When it was repealed, there was no option for farm wineries, but I also had a manufacturer’s license I got in 1985 when I was selling to the ABC stores. The state had asked me to get one so I could process apples for the state. Alabama had 1400 acres of apples, and a surplus, and so I made apple brandy and apple wine. When the winery license was issued to me in 1979, the governor's first words to me were “If I give you the license, you have to buy the apples.” So, the state bought my wines and sold them and allowed me to make distilled spirits from apples out of state and bring it back without penalty. Later, supermarkets and restaurants started selling wines, and I expanded there.


Ed.: Alabama, like a few other states, has state-run liquor stores, or ABC stores.


What did you do before you started Perdido?

It shouldn't surprise that a visit to Perdido is often capped by a photo with Jim in front of the Big Red Door.

I've been a career civil environmental engineer since 1962 and am still in active practice. In that career, I have designed many commercial operations including for foods like yogurt, mayonnaise, chemical plants, as well as restaurants and other facilities handling food, so I was pretty well equipped to build a winery. Building a winery in three and a half weeks was something I could do to keep from losing the crop.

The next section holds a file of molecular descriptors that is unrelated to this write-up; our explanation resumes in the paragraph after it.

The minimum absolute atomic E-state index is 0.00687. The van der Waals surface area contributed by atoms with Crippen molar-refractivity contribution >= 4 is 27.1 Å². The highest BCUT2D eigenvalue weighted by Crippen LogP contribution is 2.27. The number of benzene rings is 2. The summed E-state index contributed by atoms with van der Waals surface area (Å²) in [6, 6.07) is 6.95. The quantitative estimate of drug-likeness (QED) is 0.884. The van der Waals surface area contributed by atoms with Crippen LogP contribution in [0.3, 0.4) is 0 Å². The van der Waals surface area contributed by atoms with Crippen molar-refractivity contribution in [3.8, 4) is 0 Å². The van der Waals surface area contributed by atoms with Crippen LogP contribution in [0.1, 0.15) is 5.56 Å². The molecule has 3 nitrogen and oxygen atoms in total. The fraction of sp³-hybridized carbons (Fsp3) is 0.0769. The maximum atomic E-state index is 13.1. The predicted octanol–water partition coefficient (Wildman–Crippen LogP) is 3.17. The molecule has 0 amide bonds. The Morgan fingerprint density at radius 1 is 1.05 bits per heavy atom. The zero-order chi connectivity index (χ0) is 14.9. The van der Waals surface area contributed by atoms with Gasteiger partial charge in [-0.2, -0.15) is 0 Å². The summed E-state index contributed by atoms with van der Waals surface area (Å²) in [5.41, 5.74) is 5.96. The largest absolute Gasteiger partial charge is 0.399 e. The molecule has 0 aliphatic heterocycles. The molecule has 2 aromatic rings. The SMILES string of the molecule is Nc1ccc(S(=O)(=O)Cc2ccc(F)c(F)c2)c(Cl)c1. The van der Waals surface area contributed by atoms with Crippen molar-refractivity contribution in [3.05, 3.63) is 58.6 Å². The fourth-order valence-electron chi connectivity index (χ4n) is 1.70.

I also spent 20 years in the Marine Corps and four in the Navy. I was a combat engineer, so I learned to build with people shooting at me. So, when the politicians and the bankers and the lawyers and the preachers started telling me I couldn't do it, I just said stand back out of the way (laughs).


You describe Alabama, but there wasn't much else in the Southeast then either.

No, the closest wineries were 500 miles away. Bartels was in Pensacola about 40 miles away, and when he died and they shut the winery, to process my fruit, I would have had to ship it a long way if I could sell it. So, my options are not good. That's why I built my own winery. Sheer necessity.